Skip to main content
main-content

01.12.2017 | Research article | Ausgabe 1/2017 Open Access

Virology Journal 1/2017

Surveillance of avian influenza viruses in South Korea between 2012 and 2014

Zeitschrift:
Virology Journal > Ausgabe 1/2017
Autoren:
Eun-Kyoung Lee, Hyun-Mi Kang, Byung-Min Song, Yu-NA Lee, Gyeong-Beum Heo, Hee-Soo Lee, Youn-Jeong Lee, Jae-Hong Kim
Wichtige Hinweise

Electronic supplementary material

The online version of this article (doi:10.​1186/​s12985-017-0711-y) contains supplementary material, which is available to authorized users.

Abstract

Background

National surveillance of avian influenza virus (AIV) in South Korea has been annually conducted for the early detection of AIV and responses to the introduction of highly pathogenic avian influenza (HPAI) virus. In this study, we report on a nationwide surveillance study of AIV in domestic poultry and wild birds in South Korea between 2012 and 2014.

Methods

During the surveillance programs between 2012 and 2014, 141,560 samples were collected. Of these, 102,199 were from poultry farms, 8215 were from LBMs, and 31,146 were from wild bird habitats. The virus isolation was performed by inoculation of embryonated chicken eggs and AIV isolates were detected using hemagglutination assay. For subtying of AIV, the hemagglutinin and neuraminidase genes were confirmed by sequencing. Phylogenetic analysis of the H5 subtypes was performed using 28 H5 AIV isolates.

Results

Between 2012 and 2014, a total of 819 AIV were isolated from 141,560 samples. Virus isolation rates for AIV were 0.6, 0.4, 0.1, and 2.7% in wild birds (n = 202), domestic ducks (n = 387), minor poultry (n = 11), and the live bird market (LBM) (n = 219), respectively. In wild birds, various subtypes were found including H1–H7 and H9–H13. The major subtypes were H5 (n = 48, 23.9%: N3 (n = 4) and N8 (n = 44)), H4 (n = 39, 19.4%), and H1 (n = 29, 14.4%). In domestic poultry, mainly ducks, the H5N8 (n = 275, 59.3%), H3 (n = 30, 17.2%), and H6 (n = 53, 11.4%) subtypes were predominantly found. The most frequently detected subtypes in LBM, primarily Korean native chicken, were H9 (n = 169, 77.2%). H3 (n = 10, 4%) and H6 (n = 30, 13.7%) were also isolated in LBM. Overall, the prevalence of AIV was found to be higher between winter and spring and in western parts of South Korea. The unusual high prevalence of the H5 subtype of AIV was due to the large scale outbreak of H5N8 HPAI in wild birds and domestic poultry in 2014.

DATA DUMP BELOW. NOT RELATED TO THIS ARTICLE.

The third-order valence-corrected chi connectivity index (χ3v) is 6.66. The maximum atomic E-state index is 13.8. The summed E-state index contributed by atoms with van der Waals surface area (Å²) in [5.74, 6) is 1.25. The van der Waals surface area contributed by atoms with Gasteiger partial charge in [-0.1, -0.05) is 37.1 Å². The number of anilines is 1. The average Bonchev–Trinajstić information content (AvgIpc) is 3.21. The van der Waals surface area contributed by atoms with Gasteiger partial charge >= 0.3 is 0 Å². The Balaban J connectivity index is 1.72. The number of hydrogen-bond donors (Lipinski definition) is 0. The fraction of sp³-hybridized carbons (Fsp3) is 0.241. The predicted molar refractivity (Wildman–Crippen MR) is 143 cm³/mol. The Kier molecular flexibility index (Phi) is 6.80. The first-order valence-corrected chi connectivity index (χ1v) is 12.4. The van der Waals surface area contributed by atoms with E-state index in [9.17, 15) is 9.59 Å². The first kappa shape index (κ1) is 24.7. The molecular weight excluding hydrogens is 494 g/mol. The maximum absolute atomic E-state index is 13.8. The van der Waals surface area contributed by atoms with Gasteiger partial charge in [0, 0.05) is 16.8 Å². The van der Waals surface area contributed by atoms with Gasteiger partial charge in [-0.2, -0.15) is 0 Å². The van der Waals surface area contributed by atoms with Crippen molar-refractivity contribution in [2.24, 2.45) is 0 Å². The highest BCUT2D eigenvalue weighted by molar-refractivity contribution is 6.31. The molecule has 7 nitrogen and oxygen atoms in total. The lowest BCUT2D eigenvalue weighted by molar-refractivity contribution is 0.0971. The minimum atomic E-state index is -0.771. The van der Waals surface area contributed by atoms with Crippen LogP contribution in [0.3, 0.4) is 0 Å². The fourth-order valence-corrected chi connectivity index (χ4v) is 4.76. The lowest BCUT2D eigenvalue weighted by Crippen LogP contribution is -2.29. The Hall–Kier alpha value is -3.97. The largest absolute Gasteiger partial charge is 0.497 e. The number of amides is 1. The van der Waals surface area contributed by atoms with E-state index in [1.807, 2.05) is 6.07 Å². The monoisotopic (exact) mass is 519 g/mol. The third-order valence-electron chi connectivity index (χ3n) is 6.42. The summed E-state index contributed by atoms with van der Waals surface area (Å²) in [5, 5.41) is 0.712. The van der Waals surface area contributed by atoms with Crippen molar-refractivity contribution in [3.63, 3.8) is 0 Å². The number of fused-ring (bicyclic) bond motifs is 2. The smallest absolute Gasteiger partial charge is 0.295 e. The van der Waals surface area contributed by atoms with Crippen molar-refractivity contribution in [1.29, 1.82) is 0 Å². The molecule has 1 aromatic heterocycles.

Conclusions

Enhanced surveillance and application of effective control measures in wild birds and domestic poultry, including LBM, should be implemented to control AI and eradicate HPAI.
Zusatzmaterial
Additional file 1: Table S1. National active surveillace plan for avian influenza in 2014 in South Korea. (XLSX 14 kb)
12985_2017_711_MOESM1_ESM.xlsx
Additional file 2: Table S2. HA sequence information of H5 viruses for phylogenetic analysis. (XLSX 18 kb)
12985_2017_711_MOESM2_ESM.xlsx
Additional file 3: Figure S1. Monthly prevalence of domestic poultry about H5N8 subtype in 2014 and H3 subtype in 2013. (DOCX 16 kb)
12985_2017_711_MOESM3_ESM.docx
Literatur
Über diesen Artikel

Weitere Artikel der Ausgabe 1/2017

Virology Journal 1/2017 Zur Ausgabe

Neu im Fachgebiet Innere Medizin

Meistgelesene Bücher aus der Inneren Medizin

2017 | Buch

Rheumatologie aus der Praxis

Entzündliche Gelenkerkrankungen – mit Fallbeispielen

Dieses Fachbuch macht mit den wichtigsten chronisch entzündlichen Gelenk- und Wirbelsäulenerkrankungen vertraut. Anhand von über 40 instruktiven Fallbeispielen werden anschaulich diagnostisches Vorgehen, therapeutisches Ansprechen und der Verlauf …

Herausgeber:
Rudolf Puchner

2016 | Buch

Ambulant erworbene Pneumonie

Was, wann, warum – Dieses Buch bietet differenzierte Diagnostik und Therapie der ambulant erworbenen Pneumonie zur sofortigen sicheren Anwendung. Entsprechend der neuesten Studien und Leitlinien aller wichtigen Fachgesellschaften.

Herausgeber:
Santiago Ewig

Mail Icon II Newsletter

Bestellen Sie unseren kostenlosen Newsletter Update Innere Medizin und bleiben Sie gut informiert – ganz bequem per eMail.

© Springer Medizin 

Bildnachweise